What’s the worst money advice you’ve ever received?
Pay off all your debt before you start investing. While high-interest debt is definitely concerning and should be prioritized, I think it’s important to start building your wealth while you pay down your debt. Time is on your side. With the power of compounding interest, getting started 10 years earlier than you would have if you only focused on paying down debt may mean that you retire substantially earlier.
Would you rather receive a large sum of money all at once or a smaller amount of money regularly for life?
I guess it depends on how much it is. Getting a lump sum would probably mean being able to have more impact now, and I’d be able to turn that money into more through investing. That being said, it would be fun to try and plan out what to do with a smaller amount of money that comes every week for the rest of my life. I feel like I would spend more of it, if it was a smaller amount every week, so I’ll stick with my initial answer of lump sum.
What do you think is the most underrated financial advice, tip or strategy?
Automate everything. We have so many decisions to make every single day of our lives, having to manually transfer money to different accounts and remember to pay each and every bill is exhausting. Automate as many of your financial tasks as possible. Your future self will definitely thank you.
What is the biggest misconception people have about growing money?
That you need to have a lot of it to get started. I walked into a bank at age 19 with $100 and started investing in mutual funds. Each month I would add $25 to this investment, and while it seemed abysmal at the time, it really wasn’t about the amount, it was about the habit. I had no idea what I was investing in, but again it was all about getting started.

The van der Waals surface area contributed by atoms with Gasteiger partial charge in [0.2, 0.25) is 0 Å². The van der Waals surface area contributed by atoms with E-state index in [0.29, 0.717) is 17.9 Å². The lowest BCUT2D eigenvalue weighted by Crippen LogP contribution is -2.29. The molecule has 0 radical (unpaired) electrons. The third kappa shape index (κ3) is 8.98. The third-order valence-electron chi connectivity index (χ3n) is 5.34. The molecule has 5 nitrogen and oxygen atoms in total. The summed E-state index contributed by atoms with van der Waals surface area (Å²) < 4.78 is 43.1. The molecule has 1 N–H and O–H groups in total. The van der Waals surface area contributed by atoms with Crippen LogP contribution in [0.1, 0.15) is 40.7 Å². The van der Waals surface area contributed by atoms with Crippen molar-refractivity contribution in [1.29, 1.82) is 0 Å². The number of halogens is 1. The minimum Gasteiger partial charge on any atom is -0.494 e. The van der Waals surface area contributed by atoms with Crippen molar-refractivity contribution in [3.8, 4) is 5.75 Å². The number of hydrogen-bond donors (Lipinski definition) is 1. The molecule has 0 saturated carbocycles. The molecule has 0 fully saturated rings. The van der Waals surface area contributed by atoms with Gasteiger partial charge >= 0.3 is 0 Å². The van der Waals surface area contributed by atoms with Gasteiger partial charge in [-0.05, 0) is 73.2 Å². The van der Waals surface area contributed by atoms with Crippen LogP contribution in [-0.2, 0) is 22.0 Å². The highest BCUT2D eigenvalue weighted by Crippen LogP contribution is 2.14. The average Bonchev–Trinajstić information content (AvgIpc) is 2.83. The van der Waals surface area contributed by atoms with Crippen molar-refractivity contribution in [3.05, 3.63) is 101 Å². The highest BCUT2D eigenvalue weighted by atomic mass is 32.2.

Can you share a money regret?
I really try not to frame decisions I’ve made as regrets, and I try to tell myself that I made the best decision I could with the information I had at the time. I’ve paid penalties on over-contributions to my TFSA, I’ve had investments that I should have sold earlier, and I’m sure I’ve overpaid for things or purchased things I didn’t actually need. But at the end of the day, we are all human, and we all make money mistakes—each and every one of us is still learning.
What does the word “value” mean to you?
Value to me is something that is going to bring me joy. Travel has always been something that I have loved spending money on, partly because I get to explore and experience new places, and partly because of the people I’m travelling with. I think my answer, though, is connection. I never mind spending money when it comes to spending quality time with someone I love, so we can form amazing memories and develop a deeper connection.
What’s the first major purchase you made as an adult?
Vehicles. I loathe shopping for them, and I’ve had to purchase two in my adult life. They are so expensive and never hold their value, so there is definitely fear that I’m going to choose a vehicle that is going to end up with a ton of issues. This probably also stems from the fact that I am not trained to really understand what makes a good vehicle, or how to fix one, so I have to rely on information from others to make those decisions.
What’s your take on debt?
I’m neutral on debt. I think our society so often paints debt as something that is horrible and that you are a bad person if you have it. The reality is the richest people in our societies use debt to get ahead, to buy properties and invest in companies. Debt can be a great tool that can help you build wealth, but it can also be dangerous if you don’t know what you’re doing.